Nino Cerruti was born on Sept. 25, 1930, in Biella to Silvio and Silvia (Tomassini) Cerruti. He is survived by his longtime companion, Sibylla Jahr; a son, Julian; a daughter, Silvia; his brothers Alberto and Attilio; and two grandsons. His marriages to Diana Gates and Chantal Dumont ended in divorce.
Blue-eyed and well over six feet, Mr. Cerruti was always a dazzling figure who skied and played tennis like a professional. (He made athletic wear for those sports and others, and sponsored players like Jimmy Connors.) “He’s just so gorgeous,” Elaine Kaufman, owner of Elaine’s, the celebrity canteen on Manhattan’s Upper East Side, would tell Margaret Muldoon, Mr. Cerruti’s longtime American publicist, every time he visited her restaurant, as Ms. Muldoon recalled in a phone interview.
Mr. Cerruti had many designers over the decades, including a young Giorgio Armani, who worked for Mr. Cerruti’s company in the 1960s. For a few years in the mid-1990s, Narciso Rodriguez was the lead designer, notably creating Carolyn Bessette’s pearl-hued silk crepe wedding dress for her marriage to John F. Kennedy Jr. in 1996.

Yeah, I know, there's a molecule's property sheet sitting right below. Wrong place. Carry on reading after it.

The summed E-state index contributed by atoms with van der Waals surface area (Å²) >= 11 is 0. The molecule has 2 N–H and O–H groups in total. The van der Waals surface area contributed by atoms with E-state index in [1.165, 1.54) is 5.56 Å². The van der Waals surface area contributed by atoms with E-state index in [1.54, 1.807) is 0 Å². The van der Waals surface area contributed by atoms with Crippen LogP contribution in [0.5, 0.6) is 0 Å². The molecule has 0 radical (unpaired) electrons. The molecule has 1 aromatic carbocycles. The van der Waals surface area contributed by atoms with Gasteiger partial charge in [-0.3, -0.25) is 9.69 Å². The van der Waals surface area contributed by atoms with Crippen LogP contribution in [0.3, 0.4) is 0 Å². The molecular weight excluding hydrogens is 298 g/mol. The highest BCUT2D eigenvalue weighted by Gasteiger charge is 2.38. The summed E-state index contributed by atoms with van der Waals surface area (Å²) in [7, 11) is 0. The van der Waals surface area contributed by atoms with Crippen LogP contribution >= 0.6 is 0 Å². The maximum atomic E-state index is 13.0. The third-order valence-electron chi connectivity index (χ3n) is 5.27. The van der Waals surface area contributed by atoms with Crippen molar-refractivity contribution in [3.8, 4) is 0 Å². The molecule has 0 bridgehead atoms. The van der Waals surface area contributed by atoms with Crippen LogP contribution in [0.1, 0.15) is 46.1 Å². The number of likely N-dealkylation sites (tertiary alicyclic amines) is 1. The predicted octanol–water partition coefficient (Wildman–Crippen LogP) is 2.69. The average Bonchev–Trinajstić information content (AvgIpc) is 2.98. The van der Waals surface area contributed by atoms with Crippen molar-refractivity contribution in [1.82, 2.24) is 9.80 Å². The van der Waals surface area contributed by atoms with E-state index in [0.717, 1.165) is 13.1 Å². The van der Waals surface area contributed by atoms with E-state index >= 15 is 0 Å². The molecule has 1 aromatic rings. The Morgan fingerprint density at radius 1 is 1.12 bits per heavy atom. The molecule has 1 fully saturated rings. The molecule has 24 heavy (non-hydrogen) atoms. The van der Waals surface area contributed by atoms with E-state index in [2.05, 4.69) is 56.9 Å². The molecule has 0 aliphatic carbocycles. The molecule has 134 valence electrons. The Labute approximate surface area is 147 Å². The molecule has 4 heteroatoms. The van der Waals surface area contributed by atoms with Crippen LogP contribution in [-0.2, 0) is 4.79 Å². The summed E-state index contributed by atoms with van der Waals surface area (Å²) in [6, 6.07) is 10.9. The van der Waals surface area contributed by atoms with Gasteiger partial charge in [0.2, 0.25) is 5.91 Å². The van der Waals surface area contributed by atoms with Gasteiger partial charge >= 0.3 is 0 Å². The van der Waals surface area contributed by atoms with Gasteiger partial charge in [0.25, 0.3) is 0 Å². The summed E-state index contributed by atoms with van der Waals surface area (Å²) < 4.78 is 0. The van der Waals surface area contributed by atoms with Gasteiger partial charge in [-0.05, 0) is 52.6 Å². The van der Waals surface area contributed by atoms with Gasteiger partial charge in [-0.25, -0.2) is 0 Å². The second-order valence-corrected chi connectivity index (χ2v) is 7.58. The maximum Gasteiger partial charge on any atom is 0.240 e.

In addition to men’s and women’s wear, Mr. Cerruti’s company had numerous licensing deals for accessories, perfume and eyewear, and boutiques all over the world
“I like to describe my operation as a modern version of the handcraft bodegas of centuries ago,” Mr. Cerruti told Esquire magazine in 1987. “It is important to know each link in the chain. I consider myself very close to the theory of industrial design: using modern technology to reach the market. It’s a very modern challenge: the continuous harmonization between the rational or scientific world and the emotional or artistic world.”
In 1994, he was the official designer for the Formula 1 Team Ferrari. Among many awards, Mr. Cerruti was made a Cavaliere del Lavoro, or Knight of Labor, by the president of Italy in 2000. The following year, the Cerruti brand was sold, in a forced takeover, to Fin.part, an Italian conglomerate, which had bought 51 percent of the business the year before; it paid $67 million for the remaining shares, Women’s Wear Daily reported at the time.